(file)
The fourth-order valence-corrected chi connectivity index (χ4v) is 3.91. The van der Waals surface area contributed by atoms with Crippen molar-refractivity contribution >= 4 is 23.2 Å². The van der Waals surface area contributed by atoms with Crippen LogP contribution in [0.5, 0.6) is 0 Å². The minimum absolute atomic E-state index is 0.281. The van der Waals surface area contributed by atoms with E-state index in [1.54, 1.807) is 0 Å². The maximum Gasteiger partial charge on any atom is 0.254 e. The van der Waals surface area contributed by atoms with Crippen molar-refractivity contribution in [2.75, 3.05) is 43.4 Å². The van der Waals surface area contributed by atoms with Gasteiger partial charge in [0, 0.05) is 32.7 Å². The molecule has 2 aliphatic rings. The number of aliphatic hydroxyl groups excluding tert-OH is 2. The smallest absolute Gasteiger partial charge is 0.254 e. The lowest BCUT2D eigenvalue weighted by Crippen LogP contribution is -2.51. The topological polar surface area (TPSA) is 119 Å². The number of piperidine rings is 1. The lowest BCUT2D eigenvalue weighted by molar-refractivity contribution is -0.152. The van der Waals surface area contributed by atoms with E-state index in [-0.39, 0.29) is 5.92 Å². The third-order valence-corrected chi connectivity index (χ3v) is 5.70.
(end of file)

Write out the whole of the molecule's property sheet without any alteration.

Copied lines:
The fourth-order valence-corrected chi connectivity index (χ4v) is 3.91. The van der Waals surface area contributed by atoms with Crippen molar-refractivity contribution >= 4 is 23.2 Å². The van der Waals surface area contributed by atoms with Crippen LogP contribution in [0.5, 0.6) is 0 Å². The minimum absolute atomic E-state index is 0.281. The van der Waals surface area contributed by atoms with E-state index in [1.54, 1.807) is 0 Å². The maximum Gasteiger partial charge on any atom is 0.254 e. The van der Waals surface area contributed by atoms with Crippen molar-refractivity contribution in [2.75, 3.05) is 43.4 Å². The van der Waals surface area contributed by atoms with Gasteiger partial charge in [0, 0.05) is 32.7 Å². The molecule has 2 aliphatic rings. The number of aliphatic hydroxyl groups excluding tert-OH is 2. The smallest absolute Gasteiger partial charge is 0.254 e. The lowest BCUT2D eigenvalue weighted by Crippen LogP contribution is -2.51. The topological polar surface area (TPSA) is 119 Å². The number of piperidine rings is 1. The lowest BCUT2D eigenvalue weighted by molar-refractivity contribution is -0.152. The van der Waals surface area contributed by atoms with E-state index in [-0.39, 0.29) is 5.92 Å². The third-order valence-corrected chi connectivity index (χ3v) is 5.70.